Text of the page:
Notice: First Circuit Local Rule 36.2(b)6 States Unpublished Opinions May Be Cited Only in Related Cases.adegboyega Akitoye, Plaintiff, Appellant, v. United States of America, Defendant, Appellee, 14 F.3d 44 (1st Cir. 1993)Annotate this Case
Appeal from the United States District court for the District of Rhode Island
Adegboyega Akitoye on brief pro se.
Edwin J. Gale, United States Attorney, Margaret E. Curran and James H. Leavey, Assistant United States Attorneys, on brief for appellee.
Before Breyer, Chief Judge, Torruella and Selya, Circuit Judges.
Appellant Adegboyega Akitoye was convicted of conspiracy to distribute and possession with the intent to distribute heroin. We affirmed his conviction on direct appeal. See United States v. Akitoye, 923 F.2d 221 (1st Cir. 1991). He then filed a motion under 28 U.S.C. § 2255 to vacate his sentence. In the motion, appellant raised two related grounds: (1) his conviction for conspiracy was obtained by the use of evidence not relevant to him; and (2) there was insufficient evidence to support his conviction of possession with the intent to distribute heroin. On appeal, appellant argues that the evidence was not sufficient as to the existence of a conspiracy and that his lawyer provided ineffective assistance by failing to raise the sufficiency of the evidence claim on direct appeal.1
Issues not pursued on direct appeal are subject to the cause and prejudice standard under United States v. Frady, 456 U.S. 152, 167-68 (1982). See Suveges v. United States, 7 F.3d 6, 10 (1st Cir. 1993) (failure of Sec. 2255 movant to object at trial to enhanced term of supervised release and to appeal sentence "in the first instance," constituted procedural default; movant therefore must show cause and prejudice to obtain collateral relief); Ford v. United States, 983 F.2d 897, 898 (8th Cir. 1993) (per curiam) (defendant was procedurally barred, absent a showing of cause and prejudice, from raising issues in a Sec. 2255 motion which he had failed to pursue on direct appeal). Thus, appellant is barred from raising the claim concerning the sufficiency of the evidence unless he can show cause and prejudice. He cannot establish 'cause' here, except, perhaps, by resort to the principle that cause can be established by ineffective assistance of counsel. Suveges, 7 F.3d at 10; Ford, 983 F.2d at 898-99.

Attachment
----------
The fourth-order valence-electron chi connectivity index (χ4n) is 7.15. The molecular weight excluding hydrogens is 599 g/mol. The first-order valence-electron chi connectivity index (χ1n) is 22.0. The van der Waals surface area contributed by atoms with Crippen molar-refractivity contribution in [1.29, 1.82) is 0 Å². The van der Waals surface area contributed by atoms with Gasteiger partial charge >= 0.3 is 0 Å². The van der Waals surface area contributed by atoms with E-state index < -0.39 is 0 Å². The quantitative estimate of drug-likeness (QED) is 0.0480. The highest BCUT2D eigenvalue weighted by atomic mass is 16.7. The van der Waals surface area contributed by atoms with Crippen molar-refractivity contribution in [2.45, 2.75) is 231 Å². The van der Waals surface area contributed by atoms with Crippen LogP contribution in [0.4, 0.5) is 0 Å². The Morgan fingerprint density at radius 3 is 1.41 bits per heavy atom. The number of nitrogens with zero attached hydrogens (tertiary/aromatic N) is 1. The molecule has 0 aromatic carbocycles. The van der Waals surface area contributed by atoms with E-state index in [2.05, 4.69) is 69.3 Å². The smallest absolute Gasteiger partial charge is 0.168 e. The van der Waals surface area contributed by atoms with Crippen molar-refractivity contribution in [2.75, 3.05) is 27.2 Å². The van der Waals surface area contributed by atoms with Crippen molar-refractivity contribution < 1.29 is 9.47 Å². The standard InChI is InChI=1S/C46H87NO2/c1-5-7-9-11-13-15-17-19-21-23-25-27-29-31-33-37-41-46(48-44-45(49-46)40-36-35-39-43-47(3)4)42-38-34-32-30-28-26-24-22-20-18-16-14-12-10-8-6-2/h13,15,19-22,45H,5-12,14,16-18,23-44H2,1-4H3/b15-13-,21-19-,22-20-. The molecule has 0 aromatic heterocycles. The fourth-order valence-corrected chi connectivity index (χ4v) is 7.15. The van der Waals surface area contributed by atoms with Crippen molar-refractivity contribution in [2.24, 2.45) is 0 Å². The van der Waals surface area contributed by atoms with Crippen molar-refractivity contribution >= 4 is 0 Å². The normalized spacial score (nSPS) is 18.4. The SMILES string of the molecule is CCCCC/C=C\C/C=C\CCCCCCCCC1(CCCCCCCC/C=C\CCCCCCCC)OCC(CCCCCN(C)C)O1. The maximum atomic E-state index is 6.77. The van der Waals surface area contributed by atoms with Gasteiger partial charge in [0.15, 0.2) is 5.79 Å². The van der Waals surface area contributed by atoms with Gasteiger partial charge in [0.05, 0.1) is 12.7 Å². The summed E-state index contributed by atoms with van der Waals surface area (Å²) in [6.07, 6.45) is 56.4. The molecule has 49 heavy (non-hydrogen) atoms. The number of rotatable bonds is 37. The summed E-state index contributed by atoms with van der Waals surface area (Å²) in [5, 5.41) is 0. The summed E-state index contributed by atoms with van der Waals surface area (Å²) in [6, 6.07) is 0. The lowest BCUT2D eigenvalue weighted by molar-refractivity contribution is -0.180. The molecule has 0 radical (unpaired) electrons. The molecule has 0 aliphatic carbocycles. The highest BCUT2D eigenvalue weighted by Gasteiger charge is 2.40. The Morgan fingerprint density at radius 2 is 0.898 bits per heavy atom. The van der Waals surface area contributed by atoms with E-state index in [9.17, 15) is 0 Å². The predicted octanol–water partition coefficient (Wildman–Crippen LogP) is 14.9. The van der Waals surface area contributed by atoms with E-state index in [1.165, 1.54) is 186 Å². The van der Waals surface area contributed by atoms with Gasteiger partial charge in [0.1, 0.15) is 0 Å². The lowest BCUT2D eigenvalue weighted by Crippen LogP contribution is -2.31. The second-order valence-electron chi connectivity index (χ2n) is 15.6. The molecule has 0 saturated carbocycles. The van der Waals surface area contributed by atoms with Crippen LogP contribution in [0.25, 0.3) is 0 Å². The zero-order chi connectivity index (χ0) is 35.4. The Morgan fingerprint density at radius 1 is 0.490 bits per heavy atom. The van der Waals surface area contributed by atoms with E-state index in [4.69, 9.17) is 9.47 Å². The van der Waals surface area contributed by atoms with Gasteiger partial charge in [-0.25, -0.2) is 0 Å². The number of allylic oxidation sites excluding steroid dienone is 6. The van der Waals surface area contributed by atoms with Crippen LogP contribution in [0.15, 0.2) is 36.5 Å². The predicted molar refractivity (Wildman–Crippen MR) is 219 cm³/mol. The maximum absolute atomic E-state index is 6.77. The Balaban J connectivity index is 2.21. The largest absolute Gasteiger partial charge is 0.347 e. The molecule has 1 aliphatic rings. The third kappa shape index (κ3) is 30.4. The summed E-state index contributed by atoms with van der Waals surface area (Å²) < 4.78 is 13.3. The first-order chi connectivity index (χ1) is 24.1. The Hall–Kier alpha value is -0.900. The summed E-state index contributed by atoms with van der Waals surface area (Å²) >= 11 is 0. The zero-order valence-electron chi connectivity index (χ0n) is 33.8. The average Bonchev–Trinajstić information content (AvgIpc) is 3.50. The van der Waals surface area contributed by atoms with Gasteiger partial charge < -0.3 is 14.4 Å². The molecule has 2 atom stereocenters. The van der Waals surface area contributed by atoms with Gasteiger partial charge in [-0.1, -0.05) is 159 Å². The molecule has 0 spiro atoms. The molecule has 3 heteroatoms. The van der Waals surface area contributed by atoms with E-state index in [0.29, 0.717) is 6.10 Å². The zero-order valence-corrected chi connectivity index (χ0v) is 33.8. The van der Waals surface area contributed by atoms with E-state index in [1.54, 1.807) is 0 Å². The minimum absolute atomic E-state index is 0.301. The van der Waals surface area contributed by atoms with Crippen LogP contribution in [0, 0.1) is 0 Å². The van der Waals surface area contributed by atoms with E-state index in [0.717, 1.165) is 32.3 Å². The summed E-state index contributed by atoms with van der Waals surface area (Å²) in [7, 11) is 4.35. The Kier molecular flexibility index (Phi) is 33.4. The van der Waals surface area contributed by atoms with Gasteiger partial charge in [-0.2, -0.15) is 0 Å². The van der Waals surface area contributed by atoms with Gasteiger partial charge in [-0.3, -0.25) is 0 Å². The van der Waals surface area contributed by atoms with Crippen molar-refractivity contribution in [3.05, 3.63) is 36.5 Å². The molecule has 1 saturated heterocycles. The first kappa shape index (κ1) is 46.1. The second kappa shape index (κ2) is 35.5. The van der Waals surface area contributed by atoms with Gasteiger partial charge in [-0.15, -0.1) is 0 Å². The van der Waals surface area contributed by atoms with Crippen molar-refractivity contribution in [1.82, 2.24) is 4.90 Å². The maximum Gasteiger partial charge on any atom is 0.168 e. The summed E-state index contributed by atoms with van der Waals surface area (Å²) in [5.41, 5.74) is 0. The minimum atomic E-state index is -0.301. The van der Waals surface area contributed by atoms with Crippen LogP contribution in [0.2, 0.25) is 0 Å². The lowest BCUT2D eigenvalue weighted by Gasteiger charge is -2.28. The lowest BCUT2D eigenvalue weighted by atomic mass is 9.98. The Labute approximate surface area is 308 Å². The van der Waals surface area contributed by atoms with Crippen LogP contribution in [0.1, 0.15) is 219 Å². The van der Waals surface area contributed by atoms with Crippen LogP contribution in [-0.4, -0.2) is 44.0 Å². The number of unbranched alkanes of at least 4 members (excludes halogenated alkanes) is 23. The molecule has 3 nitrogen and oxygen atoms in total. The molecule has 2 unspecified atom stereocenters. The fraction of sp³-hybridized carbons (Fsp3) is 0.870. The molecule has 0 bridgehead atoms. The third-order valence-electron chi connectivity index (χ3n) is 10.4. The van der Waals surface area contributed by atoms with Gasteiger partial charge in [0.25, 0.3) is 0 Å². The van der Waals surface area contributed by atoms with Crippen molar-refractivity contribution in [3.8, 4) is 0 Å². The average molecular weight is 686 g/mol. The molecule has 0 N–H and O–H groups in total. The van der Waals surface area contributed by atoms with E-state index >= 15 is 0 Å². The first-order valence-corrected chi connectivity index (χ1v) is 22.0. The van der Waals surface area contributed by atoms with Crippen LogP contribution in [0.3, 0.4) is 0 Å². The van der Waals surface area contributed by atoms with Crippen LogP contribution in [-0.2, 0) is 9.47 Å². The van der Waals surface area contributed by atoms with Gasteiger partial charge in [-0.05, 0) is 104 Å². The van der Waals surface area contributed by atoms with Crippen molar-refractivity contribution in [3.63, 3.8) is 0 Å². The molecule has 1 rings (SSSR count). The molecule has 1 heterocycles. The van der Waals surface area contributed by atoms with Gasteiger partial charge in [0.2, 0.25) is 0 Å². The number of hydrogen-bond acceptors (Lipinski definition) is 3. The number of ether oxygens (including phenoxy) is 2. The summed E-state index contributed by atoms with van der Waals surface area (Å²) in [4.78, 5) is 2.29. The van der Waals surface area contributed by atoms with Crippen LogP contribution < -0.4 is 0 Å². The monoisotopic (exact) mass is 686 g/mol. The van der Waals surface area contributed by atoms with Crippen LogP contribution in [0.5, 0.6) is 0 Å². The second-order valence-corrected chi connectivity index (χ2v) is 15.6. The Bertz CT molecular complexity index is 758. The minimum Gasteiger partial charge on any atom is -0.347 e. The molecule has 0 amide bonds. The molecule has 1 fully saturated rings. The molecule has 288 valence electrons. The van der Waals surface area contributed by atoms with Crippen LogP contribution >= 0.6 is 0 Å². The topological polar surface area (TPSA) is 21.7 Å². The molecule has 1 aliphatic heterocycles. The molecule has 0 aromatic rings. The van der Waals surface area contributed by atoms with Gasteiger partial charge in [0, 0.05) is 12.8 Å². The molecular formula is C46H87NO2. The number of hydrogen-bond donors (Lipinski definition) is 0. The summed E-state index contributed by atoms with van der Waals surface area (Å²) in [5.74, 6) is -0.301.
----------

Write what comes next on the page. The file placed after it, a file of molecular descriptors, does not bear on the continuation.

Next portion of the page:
To show ineffectiveness, appellant must demonstrate "that counsel fell below the applicable standard for performance, defined by what the lawyer knew, or should have known, at the time of his/her tactical choices...." See United States v. Fisher, 3 F.3d 456, 463 (1st Cir. 1993). Here, what appellant's attorney knew at the time he filed the appeal was that we had upheld, on direct appeal, the trial judge's finding that appellant had obstructed justice by perjuring himself at trial. The trial judge, in enhancing appellant's base offense level, had described appellant's testimony as a "self-serving 'cock and bull story.' " 923 F.2d at 228. Indeed, in referring to appellant's attempt to cast his co-conspirator as the "villain" by disclaiming any knowledge of the drugs or marked money found in his
(appellant's) apartment, we stated: "Viewed as a seamless web, the record stalwartly supports the conclusion that Akitoye fabricated a fairy tale in a lame effort to avoid the condign consequences of his criminal conduct." Id at 229. Given this scenario, it would be difficult to describe counsel's decision not to contest the sufficiency of the evidence as anything other than a tactical decision well within what constitutes "reasonable professional assistance." See Strickland v. Washington, 466 U.S. 668, 689 (1984).
Nor do we think that appellant has established the second prong of Strickland-that he was prejudiced by the failure of his attorney to present this issue on direct appeal. See id. at 687. We have carefully reviewed the record and find that there was sufficient evidence, beyond a reasonable doubt, to support the jury's conclusion that appellant had engaged in a conspiracy to distribute heroin and possession with the intent to distribute it. See, e.g., United States v. Lopez, 944 F.2d 33, 39-40 (1st Cir. 1991).
For the foregoing reasons, the judgment of the district court is affirmed.
Appellant also raises an argument concerning the trial court's denial of the jury's request to have the testimony of three witnesses read to it. However, appellant failed to present this ground when he brought his Sec. 2255 petition in the district court. "[A]n issue not presented to the trial court cannot be raised for the first time on appeal." Nogueira v. United States, 683 F.2d 576, 580 (1st Cir. 1982). In all events, this ground has already been considered and rejected on direct appeal. See Akitoye, 923 F.2d at 225-27